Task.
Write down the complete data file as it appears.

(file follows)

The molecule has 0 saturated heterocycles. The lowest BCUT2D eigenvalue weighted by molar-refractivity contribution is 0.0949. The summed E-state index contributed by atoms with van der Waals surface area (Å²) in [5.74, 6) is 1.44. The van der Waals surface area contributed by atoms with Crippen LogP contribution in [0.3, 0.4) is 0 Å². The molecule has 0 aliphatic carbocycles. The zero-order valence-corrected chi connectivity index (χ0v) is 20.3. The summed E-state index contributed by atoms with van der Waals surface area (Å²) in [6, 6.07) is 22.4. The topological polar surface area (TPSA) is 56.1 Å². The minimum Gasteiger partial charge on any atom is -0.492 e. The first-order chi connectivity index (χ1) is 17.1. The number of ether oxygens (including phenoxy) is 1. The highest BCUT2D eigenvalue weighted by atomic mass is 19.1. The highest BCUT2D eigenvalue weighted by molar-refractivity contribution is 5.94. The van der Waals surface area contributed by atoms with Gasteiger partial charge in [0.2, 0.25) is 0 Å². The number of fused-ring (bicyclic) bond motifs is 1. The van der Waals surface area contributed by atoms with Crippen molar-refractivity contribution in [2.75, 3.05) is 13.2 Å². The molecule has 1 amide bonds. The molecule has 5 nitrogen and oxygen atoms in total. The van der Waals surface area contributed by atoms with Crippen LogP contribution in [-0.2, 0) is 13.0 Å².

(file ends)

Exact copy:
The molecule has 0 saturated heterocycles. The lowest BCUT2D eigenvalue weighted by molar-refractivity contribution is 0.0949. The summed E-state index contributed by atoms with van der Waals surface area (Å²) in [5.74, 6) is 1.44. The van der Waals surface area contributed by atoms with Crippen LogP contribution in [0.3, 0.4) is 0 Å². The molecule has 0 aliphatic carbocycles. The zero-order valence-corrected chi connectivity index (χ0v) is 20.3. The summed E-state index contributed by atoms with van der Waals surface area (Å²) in [6, 6.07) is 22.4. The topological polar surface area (TPSA) is 56.1 Å². The minimum Gasteiger partial charge on any atom is -0.492 e. The first-order chi connectivity index (χ1) is 17.1. The number of ether oxygens (including phenoxy) is 1. The highest BCUT2D eigenvalue weighted by atomic mass is 19.1. The highest BCUT2D eigenvalue weighted by molar-refractivity contribution is 5.94. The van der Waals surface area contributed by atoms with Gasteiger partial charge in [0.2, 0.25) is 0 Å². The number of fused-ring (bicyclic) bond motifs is 1. The van der Waals surface area contributed by atoms with Crippen molar-refractivity contribution in [2.75, 3.05) is 13.2 Å². The molecule has 1 amide bonds. The molecule has 5 nitrogen and oxygen atoms in total. The van der Waals surface area contributed by atoms with Crippen LogP contribution in [-0.2, 0) is 13.0 Å².